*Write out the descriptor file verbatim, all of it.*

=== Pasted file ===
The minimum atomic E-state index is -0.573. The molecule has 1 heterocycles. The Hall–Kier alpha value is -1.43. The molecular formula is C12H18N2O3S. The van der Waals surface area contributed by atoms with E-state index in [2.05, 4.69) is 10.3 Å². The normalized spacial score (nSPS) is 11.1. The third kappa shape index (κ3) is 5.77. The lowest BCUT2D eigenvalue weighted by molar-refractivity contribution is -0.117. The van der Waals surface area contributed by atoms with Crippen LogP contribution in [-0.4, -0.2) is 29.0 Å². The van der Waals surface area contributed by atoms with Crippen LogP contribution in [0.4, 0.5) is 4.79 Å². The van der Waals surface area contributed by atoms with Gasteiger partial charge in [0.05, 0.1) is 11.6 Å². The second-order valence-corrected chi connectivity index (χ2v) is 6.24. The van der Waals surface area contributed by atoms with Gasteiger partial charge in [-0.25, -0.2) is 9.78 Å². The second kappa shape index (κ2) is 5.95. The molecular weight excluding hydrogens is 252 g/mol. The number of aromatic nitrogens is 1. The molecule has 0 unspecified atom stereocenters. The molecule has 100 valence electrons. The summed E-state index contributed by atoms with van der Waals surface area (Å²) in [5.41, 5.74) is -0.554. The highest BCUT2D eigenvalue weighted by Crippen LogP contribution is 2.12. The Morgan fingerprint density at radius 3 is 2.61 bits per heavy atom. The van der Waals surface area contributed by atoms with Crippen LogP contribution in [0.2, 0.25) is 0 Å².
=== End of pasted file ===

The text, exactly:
The minimum atomic E-state index is -0.573. The molecule has 1 heterocycles. The Hall–Kier alpha value is -1.43. The molecular formula is C12H18N2O3S. The van der Waals surface area contributed by atoms with E-state index in [2.05, 4.69) is 10.3 Å². The normalized spacial score (nSPS) is 11.1. The third kappa shape index (κ3) is 5.77. The lowest BCUT2D eigenvalue weighted by molar-refractivity contribution is -0.117. The van der Waals surface area contributed by atoms with Crippen LogP contribution in [-0.4, -0.2) is 29.0 Å². The van der Waals surface area contributed by atoms with Crippen LogP contribution in [0.4, 0.5) is 4.79 Å². The van der Waals surface area contributed by atoms with Gasteiger partial charge in [0.05, 0.1) is 11.6 Å². The second-order valence-corrected chi connectivity index (χ2v) is 6.24. The van der Waals surface area contributed by atoms with Gasteiger partial charge in [-0.25, -0.2) is 9.78 Å². The second kappa shape index (κ2) is 5.95. The molecular weight excluding hydrogens is 252 g/mol. The number of aromatic nitrogens is 1. The molecule has 0 unspecified atom stereocenters. The molecule has 100 valence electrons. The summed E-state index contributed by atoms with van der Waals surface area (Å²) in [5.41, 5.74) is -0.554. The highest BCUT2D eigenvalue weighted by Crippen LogP contribution is 2.12. The Morgan fingerprint density at radius 3 is 2.61 bits per heavy atom. The van der Waals surface area contributed by atoms with Crippen LogP contribution in [0.2, 0.25) is 0 Å².